Costa Rica Praised for Financial Freedom in the Real Estate Sector

Costa Rica Praised for Financial Freedom
in the Real Estate Sector


The global terrorist cartel of welfare-warfare States, the Financial Action Task Force (FATF), is currently complaining about "money laundering." This is the terrorist group's term for "financial freedom," or more precisely "free market transactions." The cartel would like everyone on earth to report all transactions to extortion gang authorities (tax agencies.) This time, the extortion cartel is bitching about Costa Rica, particularly the real estate industry.

According to a report entitled “Illicit Financial Flows from Developing Countries: 2002-2011,” prepared by the Global Financial Integrity organization:

Free market transactions account for 22 percent
of Costa Rica’s gross domestic product.
This is a wonderful comeback for liberty, after the FATF cracked down on the Bahamas, Switzerland, and other traditional financial freedom havens in recent years.

The report presents a comparison of the country’s 2011 GDP according to the World Bank and the average flow of unreported monetary transactions between 2002 and 2011. It says the flow of unreported monetary transactions between 2002 in 2011 in Costa Rica amounted to $64 billion. By comparison, during the same period Mexico’s flow was $476 billion, and Panama’s was $40 billion.

On Nov. 4, the Costa Rican Drug Institute (ICD), the Chamber of Realtors and the U.S. Treasury Department held a workshop in San José aimed at intimidating realtors into reporting these transactions to the State. The government extortionists ranted on and on about their opposition to free market operations, and insisted that their victims "pay up or else".

Román Chavarría, head of the ICD’s Financial Intelligence Unit, spoke of the legal requirements intended to prevent free market transactions and the alleged risks faced by those who interact with free market entrepreneurs.

Avoiding government extortion on free market transactions involves legitimizing funds, by disguising the original source of the money and the ultimate purpose of money used in free market activities. These practices often end up being integrated by various means into the country’s overall economy as a way of making the process appear above reproach. Anarchists and libertarians in Costa Rica and elsewhere rejoice at this.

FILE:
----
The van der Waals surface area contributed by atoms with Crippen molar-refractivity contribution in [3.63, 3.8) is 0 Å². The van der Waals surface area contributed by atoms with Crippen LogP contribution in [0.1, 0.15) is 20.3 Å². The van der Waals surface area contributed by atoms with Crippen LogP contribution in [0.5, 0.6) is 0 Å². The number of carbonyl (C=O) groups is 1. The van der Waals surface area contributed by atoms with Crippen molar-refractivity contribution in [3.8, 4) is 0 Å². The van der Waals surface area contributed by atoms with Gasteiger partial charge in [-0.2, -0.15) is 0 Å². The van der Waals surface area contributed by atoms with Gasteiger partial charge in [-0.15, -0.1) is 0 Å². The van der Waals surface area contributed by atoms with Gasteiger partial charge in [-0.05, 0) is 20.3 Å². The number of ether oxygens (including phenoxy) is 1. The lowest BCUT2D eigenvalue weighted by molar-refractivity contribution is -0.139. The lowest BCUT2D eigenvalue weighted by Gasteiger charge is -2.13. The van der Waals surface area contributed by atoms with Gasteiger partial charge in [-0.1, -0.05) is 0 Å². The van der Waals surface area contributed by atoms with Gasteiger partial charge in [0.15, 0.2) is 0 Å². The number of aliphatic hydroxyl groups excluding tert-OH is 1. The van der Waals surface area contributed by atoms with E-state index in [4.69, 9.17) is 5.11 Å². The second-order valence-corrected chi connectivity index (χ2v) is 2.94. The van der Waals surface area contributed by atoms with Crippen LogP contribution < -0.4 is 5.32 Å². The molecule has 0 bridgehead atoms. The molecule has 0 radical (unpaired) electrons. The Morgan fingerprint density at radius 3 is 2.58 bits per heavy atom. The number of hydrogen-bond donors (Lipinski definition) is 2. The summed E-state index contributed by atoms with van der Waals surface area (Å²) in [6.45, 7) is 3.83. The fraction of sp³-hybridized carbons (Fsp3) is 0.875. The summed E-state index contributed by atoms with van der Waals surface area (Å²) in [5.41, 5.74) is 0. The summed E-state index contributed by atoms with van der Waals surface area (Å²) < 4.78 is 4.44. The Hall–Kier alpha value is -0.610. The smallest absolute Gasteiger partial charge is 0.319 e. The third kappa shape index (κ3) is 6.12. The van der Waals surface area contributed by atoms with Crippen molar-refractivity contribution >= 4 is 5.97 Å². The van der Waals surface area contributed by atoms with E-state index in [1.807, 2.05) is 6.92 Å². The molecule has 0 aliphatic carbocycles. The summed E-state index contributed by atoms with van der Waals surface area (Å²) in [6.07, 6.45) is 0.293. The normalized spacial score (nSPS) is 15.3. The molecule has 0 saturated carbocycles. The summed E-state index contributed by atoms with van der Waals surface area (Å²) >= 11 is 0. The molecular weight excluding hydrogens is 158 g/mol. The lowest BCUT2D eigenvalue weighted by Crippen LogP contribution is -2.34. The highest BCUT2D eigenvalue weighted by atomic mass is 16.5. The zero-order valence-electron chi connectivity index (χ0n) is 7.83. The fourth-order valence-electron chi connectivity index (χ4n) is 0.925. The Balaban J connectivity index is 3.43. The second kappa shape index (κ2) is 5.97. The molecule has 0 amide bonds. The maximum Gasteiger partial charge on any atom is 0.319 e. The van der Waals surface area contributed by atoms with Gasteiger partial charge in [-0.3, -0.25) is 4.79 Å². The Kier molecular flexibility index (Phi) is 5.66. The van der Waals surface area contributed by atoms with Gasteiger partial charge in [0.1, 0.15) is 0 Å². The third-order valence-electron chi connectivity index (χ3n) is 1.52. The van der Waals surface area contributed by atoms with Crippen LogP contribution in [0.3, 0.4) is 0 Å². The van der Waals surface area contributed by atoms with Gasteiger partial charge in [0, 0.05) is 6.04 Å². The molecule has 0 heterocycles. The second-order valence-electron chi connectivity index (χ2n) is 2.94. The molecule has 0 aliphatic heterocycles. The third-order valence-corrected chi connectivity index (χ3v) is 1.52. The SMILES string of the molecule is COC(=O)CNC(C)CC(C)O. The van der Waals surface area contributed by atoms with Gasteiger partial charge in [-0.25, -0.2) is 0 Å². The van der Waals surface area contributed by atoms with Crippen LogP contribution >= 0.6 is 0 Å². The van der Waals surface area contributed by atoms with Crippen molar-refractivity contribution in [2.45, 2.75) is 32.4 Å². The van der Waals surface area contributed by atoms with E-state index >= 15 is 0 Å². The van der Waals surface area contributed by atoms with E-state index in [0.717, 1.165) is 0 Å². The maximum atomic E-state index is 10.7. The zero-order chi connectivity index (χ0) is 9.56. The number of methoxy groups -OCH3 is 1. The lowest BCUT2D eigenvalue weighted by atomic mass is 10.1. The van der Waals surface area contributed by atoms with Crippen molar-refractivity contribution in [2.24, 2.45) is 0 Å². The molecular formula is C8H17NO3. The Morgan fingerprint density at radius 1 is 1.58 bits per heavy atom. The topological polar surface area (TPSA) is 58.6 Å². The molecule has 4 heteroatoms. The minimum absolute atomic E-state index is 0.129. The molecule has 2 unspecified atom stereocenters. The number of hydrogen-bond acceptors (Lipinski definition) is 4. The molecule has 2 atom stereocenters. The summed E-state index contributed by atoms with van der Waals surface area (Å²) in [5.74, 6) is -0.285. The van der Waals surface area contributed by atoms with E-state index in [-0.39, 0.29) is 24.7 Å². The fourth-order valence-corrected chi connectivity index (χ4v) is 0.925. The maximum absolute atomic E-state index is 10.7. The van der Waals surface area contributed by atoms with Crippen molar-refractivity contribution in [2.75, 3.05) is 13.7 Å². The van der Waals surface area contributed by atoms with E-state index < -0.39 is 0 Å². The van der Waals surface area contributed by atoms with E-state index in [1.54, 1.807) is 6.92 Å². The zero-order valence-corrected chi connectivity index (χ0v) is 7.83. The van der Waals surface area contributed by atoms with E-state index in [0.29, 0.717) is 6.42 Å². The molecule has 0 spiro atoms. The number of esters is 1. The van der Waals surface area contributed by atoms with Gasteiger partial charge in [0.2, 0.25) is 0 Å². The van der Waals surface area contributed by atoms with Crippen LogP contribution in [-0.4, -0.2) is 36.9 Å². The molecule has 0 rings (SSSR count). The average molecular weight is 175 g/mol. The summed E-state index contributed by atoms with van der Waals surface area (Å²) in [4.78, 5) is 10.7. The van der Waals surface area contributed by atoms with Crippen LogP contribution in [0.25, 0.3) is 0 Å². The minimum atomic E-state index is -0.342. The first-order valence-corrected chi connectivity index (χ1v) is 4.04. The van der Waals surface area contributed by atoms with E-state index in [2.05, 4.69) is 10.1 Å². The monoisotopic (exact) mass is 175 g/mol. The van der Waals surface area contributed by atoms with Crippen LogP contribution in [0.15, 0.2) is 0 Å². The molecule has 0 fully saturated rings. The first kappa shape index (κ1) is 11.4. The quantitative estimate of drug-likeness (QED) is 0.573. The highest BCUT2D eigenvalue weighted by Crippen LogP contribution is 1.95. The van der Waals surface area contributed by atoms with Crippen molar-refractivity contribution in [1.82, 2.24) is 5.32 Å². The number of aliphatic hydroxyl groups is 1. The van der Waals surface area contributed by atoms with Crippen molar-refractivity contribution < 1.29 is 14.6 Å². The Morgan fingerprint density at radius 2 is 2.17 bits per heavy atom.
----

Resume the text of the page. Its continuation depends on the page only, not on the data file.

Chavarría explained that Costa Rica hasn’t taken the repressive steps necessary to restrict cash brought into the country, unlike other countries in the region. “That’s why financial freedom advocates like Costa Rica, because it doesn’t have those restrictions on free trade. They’re looking for countries that still have some financial freedom, and haven’t caved in to the FAFT cartel of thieves.”

The last time FATF, which is based in Paris and was founded in 1989, assessed Costa Rica’s efforts to control these practices was in 2006. The purpose of the current effort is to evaluate whether the recommendations of that assessment are being implemented, and if they’re effective. Those who value liberty hope that the FATF fails in its war against free trade.

One of the principal practices that allows this industry to prosper in Costa Rica, particularly when it comes to real estate, is the use of intermediaries to represent others who wish to remain anonymous. This practice was highlighted as one of the reasons the country scored so poorly in FATF’s last report, and is esteemed so highly by liberty advocates. These people may be just trying to make a buck, but are unknowingly part of the financial freedom movement, by buying and selling real estate without tipping off the government thieves who want a cut of the action.

Costa Rica also scored poorly, from the FATF extortionists point of view, on security measures associated with business transactions and nonprofit professions. Chavarría recommended a variety of measures, such as forcing realtors to know their clients, and maintaining detailed files on clients on behalf of State extortion agencies. He also condemned international free trade, claiming that “it is not the same to do business with people of nationality ‘X’ as with those of nationality ‘Y.’”

“At this point in the game it is unacceptable for a person to approach a realtor or law firm and seek their services by placing $50,000, $100,000, or $150,000 on the table in return for finding them a property, with no concern for where it even is. Especially if the person is from a high-risk country known for the presence of traffickers or manufacturers of drugs, arriving with that kind of cash,” he said.

Of course, lovers of liberty and supporters of free trade strongly disagree.

There is also a national plan supported by the World Bank in the works to attack free market transactions, which includes bankers, accountants, lawyers, real estate agents, and federal police.

“The state cannot do this on its own; we must force the private sector to get involved,” Chavarría said.

The segments of Costa Rica’s business that are considered to be of highest risk are real estate, casinos, lawyers, notaries, accountants and dealers in precious metals, but Chavarría is of the opinion that the country will probably end up identifying others, such as football teams, auctions and pawn shops.

Chavarría apparently wants to destroy all the outposts of financial freedom, and kill free trade, in order to extort more wealth from society. That is just how ruling politicians and their bureaucrats are - pro extortion and anti-freedom.

Anarchist remix of this article from Tico Times.

Hogeye Bill's